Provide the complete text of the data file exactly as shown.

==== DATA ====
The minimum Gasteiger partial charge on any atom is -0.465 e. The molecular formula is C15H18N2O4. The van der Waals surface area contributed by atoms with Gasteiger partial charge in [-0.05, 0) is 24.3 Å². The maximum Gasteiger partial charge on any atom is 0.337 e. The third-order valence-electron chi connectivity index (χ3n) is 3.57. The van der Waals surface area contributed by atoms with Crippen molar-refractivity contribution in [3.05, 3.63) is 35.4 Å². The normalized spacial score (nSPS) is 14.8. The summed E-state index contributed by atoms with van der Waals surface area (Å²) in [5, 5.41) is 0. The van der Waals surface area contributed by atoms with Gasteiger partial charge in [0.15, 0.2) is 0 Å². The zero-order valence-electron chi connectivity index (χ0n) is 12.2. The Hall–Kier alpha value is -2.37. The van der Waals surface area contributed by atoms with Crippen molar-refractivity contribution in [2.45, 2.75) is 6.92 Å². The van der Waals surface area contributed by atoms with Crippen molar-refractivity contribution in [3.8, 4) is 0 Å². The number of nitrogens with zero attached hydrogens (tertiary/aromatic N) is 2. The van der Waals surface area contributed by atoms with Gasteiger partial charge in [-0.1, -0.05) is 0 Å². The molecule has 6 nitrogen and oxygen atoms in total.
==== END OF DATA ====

The minimum Gasteiger partial charge on any atom is -0.465 e. The molecular formula is C15H18N2O4. The van der Waals surface area contributed by atoms with Gasteiger partial charge in [-0.05, 0) is 24.3 Å². The maximum Gasteiger partial charge on any atom is 0.337 e. The third-order valence-electron chi connectivity index (χ3n) is 3.57. The van der Waals surface area contributed by atoms with Crippen molar-refractivity contribution in [3.05, 3.63) is 35.4 Å². The normalized spacial score (nSPS) is 14.8. The summed E-state index contributed by atoms with van der Waals surface area (Å²) in [5, 5.41) is 0. The van der Waals surface area contributed by atoms with Gasteiger partial charge in [0.15, 0.2) is 0 Å². The zero-order valence-electron chi connectivity index (χ0n) is 12.2. The Hall–Kier alpha value is -2.37. The van der Waals surface area contributed by atoms with Crippen molar-refractivity contribution in [2.45, 2.75) is 6.92 Å². The van der Waals surface area contributed by atoms with Crippen molar-refractivity contribution in [3.8, 4) is 0 Å². The number of nitrogens with zero attached hydrogens (tertiary/aromatic N) is 2. The van der Waals surface area contributed by atoms with Gasteiger partial charge in [-0.1, -0.05) is 0 Å². The molecule has 6 nitrogen and oxygen atoms in total.